Being a landlord is a privilege, and it shouldn’t be available to everybody: with the power they have over their tenants should come a sense of responsibility
There are more private landlords than ever. Many are reasonable. Some are even excellent, but letting property is largely unrestricted.
Sadiq Khan, the mayor of London, has highlighted the failure of his predecessor Boris Johnson to sign up 100,000 landlords to his much vaunted London Rental Standard, which aims to help landlords with things such as having a gas safety check every year, and the laws around deposits and fire safety. After two years in operation, the scheme had attracted fewer than 2,000 landlords in addition to the 13,300 it inherited.
Dilettante amateur property investors often know little about basic good practice, the law or simply what’s best for everyone when it comes to running their business in a civilised, humane fashion – and yes, it is a business, with the potential for profit and loss. They might be reluctant or “forced” rentiers (a term I prefer to landlord), with the family home in negative equity, compelled to rent it out if they want to move on. Outside London this is still a reality, and with the predicted house-price crash on Brexit, that practice may become more widespread.
This situation fuels the likelihood that tenants will be turfed out as soon as possible when the building increases in value. Remember that all tenants live under the threat of just two months’ notice when their initial assured shorthold tenancy rolls over. There is no security for renters.
There are recurring issues, such as owners who do not understand the concept of reasonable wear and tear expecting their properties to remain pristine and unmarked, even when the low-quality carpets and sofas they chose were threadbare to begin with. This in turn propagates the now traditional unlawful deposit retention/deduction battle, which can see mundane events – the simple act of using the sofa perhaps – cited as justification for the retention of hundreds of pounds, obliging tenants to fight for, and rarely succeed in getting, the return of hard-earned money paid up-front.
‘There are recurring issues, such as owners not understanding the concept of reasonable wear and tear, even when the low-quality carpets and sofas they chose were threadbare to begin with.’ Photograph: Popperfoto/Getty Images
There are the problems of legal management. Owners misunderstand, ignore or forget the legal requirement to issue proper notices to quit, or the need for prior warning of inspection visits, using the power of thought or suggestion instead. Some owners I have rented from imagine they can let themselves in whenever they see fit.
Let’s be reasonable. We know that property doesn’t manage itself, and can be costly to maintain. The obligation to repair causes tension once owners, even the best-intentioned ones, grow acquainted with the expense of emergency out-of-hours plumbing.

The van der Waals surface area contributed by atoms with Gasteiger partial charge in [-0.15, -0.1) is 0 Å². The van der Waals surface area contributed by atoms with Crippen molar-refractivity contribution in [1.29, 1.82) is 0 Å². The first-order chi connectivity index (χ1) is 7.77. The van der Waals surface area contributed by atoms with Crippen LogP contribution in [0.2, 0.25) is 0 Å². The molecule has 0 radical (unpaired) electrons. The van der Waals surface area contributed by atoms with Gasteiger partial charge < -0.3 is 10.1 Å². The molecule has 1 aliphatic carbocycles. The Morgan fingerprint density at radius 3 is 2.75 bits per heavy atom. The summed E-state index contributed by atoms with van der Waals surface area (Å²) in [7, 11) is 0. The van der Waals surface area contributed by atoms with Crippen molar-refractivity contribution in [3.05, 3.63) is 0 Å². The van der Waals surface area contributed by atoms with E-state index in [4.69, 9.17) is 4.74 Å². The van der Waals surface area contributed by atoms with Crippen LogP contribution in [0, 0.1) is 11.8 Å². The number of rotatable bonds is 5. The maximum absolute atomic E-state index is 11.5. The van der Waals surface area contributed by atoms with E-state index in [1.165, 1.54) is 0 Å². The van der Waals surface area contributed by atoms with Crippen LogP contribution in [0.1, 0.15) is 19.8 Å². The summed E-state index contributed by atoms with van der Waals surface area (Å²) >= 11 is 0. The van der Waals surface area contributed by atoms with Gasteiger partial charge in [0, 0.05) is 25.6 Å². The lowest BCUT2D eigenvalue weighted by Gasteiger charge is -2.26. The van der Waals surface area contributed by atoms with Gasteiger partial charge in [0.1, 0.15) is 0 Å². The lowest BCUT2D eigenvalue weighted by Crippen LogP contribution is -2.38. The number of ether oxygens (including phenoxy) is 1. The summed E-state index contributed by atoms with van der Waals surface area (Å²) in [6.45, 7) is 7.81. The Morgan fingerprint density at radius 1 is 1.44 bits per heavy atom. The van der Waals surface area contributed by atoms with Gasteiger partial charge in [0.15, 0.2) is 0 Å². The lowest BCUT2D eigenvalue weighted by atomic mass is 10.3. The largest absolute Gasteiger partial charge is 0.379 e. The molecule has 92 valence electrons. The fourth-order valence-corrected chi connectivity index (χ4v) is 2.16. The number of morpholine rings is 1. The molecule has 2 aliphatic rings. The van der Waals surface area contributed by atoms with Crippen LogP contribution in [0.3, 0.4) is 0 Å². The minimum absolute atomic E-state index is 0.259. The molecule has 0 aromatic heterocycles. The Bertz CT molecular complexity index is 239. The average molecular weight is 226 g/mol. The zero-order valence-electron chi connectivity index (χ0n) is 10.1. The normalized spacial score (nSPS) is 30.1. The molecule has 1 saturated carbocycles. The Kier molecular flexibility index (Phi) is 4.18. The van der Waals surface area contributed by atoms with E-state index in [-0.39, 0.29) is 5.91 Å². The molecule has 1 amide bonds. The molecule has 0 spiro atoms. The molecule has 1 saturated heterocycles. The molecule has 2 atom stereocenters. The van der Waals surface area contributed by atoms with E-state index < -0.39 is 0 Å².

Some owners – through indolence or meanness – would rather let the place rot; a friend’s landlord knowingly allows water from the leaky tiles to be absorbed by cavity wall insulation. Ultimately, his roof will cave in, but he doesn’t seem to care – either about the tenant or the ultimate expense. Other owners issue “revenge” notices – where tenants are forced out for insisting on damage being made good. Tenants who stand up for their rights are frequently viewed as troublemakers.
Tenants are not angelic. Some give as good as they get in the owner-tenant relationship. But the balance of power between the two is clearly in the landlord’s favour. Isn’t it time for power with more responsibility?
A requirement for landlord training would allow neophyte property moguls to escape being bogged down in pointless, petty battles with tenants. They also would learn about both the availability (and wisdom) of landlord insurance and the pros and cons of letting agents, who charge up to 15% of income and often do very little to earn it.
Being a landlord is a profitable privilege, but it isn’t one that should be automatically available to everybody. It should be earned by those who prove themselves knowledgeable and capable, having passed both a “fitting person” test and a criminal records check. Don’t forget: landlords possess keys to their tenants’ homes, and need to understand obligations. Owners would also benefit from better safeguards and more clarity because both would improve their relationships with tenants, and contented tenants stay longer in their properties.
The rentier economy marches on and will continue to do so, because set against the decline in pensions and increasing job insecurity, property is regarded as a solid guarantee against poverty. The fact that people make money from renting isn’t a problem. Nor is the fact that these transactions occur in the private sector. What’s missing and badly needed is the idea of responsibility.